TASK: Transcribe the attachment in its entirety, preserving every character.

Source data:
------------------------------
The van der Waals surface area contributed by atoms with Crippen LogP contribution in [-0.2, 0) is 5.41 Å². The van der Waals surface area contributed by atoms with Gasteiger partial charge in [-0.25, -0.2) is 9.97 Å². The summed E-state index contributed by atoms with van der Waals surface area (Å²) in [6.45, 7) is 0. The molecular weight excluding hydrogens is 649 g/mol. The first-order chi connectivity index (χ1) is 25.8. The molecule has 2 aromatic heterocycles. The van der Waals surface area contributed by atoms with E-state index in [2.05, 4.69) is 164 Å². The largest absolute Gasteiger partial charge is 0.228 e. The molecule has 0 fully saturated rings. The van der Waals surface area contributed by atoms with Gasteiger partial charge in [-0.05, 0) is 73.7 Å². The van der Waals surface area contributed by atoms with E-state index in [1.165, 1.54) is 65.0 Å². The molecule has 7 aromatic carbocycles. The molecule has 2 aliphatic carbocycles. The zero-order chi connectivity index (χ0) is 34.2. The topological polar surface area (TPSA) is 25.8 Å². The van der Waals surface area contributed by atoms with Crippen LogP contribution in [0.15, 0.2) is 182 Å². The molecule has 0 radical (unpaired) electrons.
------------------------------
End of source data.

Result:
The van der Waals surface area contributed by atoms with Crippen LogP contribution in [-0.2, 0) is 5.41 Å². The van der Waals surface area contributed by atoms with Gasteiger partial charge in [-0.25, -0.2) is 9.97 Å². The summed E-state index contributed by atoms with van der Waals surface area (Å²) in [6.45, 7) is 0. The molecular weight excluding hydrogens is 649 g/mol. The first-order chi connectivity index (χ1) is 25.8. The molecule has 2 aromatic heterocycles. The van der Waals surface area contributed by atoms with E-state index in [2.05, 4.69) is 164 Å². The largest absolute Gasteiger partial charge is 0.228 e. The molecule has 0 fully saturated rings. The van der Waals surface area contributed by atoms with Gasteiger partial charge in [-0.05, 0) is 73.7 Å². The van der Waals surface area contributed by atoms with E-state index in [1.165, 1.54) is 65.0 Å². The molecule has 7 aromatic carbocycles. The molecule has 2 aliphatic carbocycles. The zero-order chi connectivity index (χ0) is 34.2. The topological polar surface area (TPSA) is 25.8 Å². The van der Waals surface area contributed by atoms with Crippen LogP contribution in [0.15, 0.2) is 182 Å². The molecule has 0 radical (unpaired) electrons.